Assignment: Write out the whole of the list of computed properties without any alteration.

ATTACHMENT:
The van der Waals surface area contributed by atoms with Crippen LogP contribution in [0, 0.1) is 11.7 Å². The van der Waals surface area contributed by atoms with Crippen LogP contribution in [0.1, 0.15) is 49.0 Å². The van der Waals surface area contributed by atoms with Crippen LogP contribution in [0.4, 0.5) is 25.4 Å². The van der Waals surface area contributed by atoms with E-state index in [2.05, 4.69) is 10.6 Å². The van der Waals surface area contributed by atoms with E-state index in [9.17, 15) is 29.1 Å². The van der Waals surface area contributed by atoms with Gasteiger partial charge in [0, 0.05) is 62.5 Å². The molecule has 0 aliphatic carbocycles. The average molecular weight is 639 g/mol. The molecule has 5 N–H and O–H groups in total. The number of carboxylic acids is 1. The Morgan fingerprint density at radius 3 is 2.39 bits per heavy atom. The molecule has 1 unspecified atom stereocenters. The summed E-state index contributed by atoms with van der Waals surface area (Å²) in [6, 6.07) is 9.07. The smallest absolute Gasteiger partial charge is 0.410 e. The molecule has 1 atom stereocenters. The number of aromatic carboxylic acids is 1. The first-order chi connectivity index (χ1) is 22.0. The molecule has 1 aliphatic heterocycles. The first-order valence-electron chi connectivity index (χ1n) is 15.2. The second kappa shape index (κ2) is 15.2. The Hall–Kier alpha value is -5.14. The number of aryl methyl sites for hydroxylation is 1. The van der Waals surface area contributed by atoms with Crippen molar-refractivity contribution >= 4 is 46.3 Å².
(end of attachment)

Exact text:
The van der Waals surface area contributed by atoms with Crippen LogP contribution in [0, 0.1) is 11.7 Å². The van der Waals surface area contributed by atoms with Crippen LogP contribution in [0.1, 0.15) is 49.0 Å². The van der Waals surface area contributed by atoms with Crippen LogP contribution in [0.4, 0.5) is 25.4 Å². The van der Waals surface area contributed by atoms with E-state index in [2.05, 4.69) is 10.6 Å². The van der Waals surface area contributed by atoms with E-state index in [9.17, 15) is 29.1 Å². The van der Waals surface area contributed by atoms with Gasteiger partial charge in [0, 0.05) is 62.5 Å². The molecule has 0 aliphatic carbocycles. The average molecular weight is 639 g/mol. The molecule has 5 N–H and O–H groups in total. The number of carboxylic acids is 1. The Morgan fingerprint density at radius 3 is 2.39 bits per heavy atom. The molecule has 1 unspecified atom stereocenters. The summed E-state index contributed by atoms with van der Waals surface area (Å²) in [6, 6.07) is 9.07. The smallest absolute Gasteiger partial charge is 0.410 e. The molecule has 1 atom stereocenters. The number of aromatic carboxylic acids is 1. The first-order chi connectivity index (χ1) is 22.0. The molecule has 1 aliphatic heterocycles. The first-order valence-electron chi connectivity index (χ1n) is 15.2. The second kappa shape index (κ2) is 15.2. The Hall–Kier alpha value is -5.14. The number of aryl methyl sites for hydroxylation is 1. The van der Waals surface area contributed by atoms with Crippen molar-refractivity contribution >= 4 is 46.3 Å².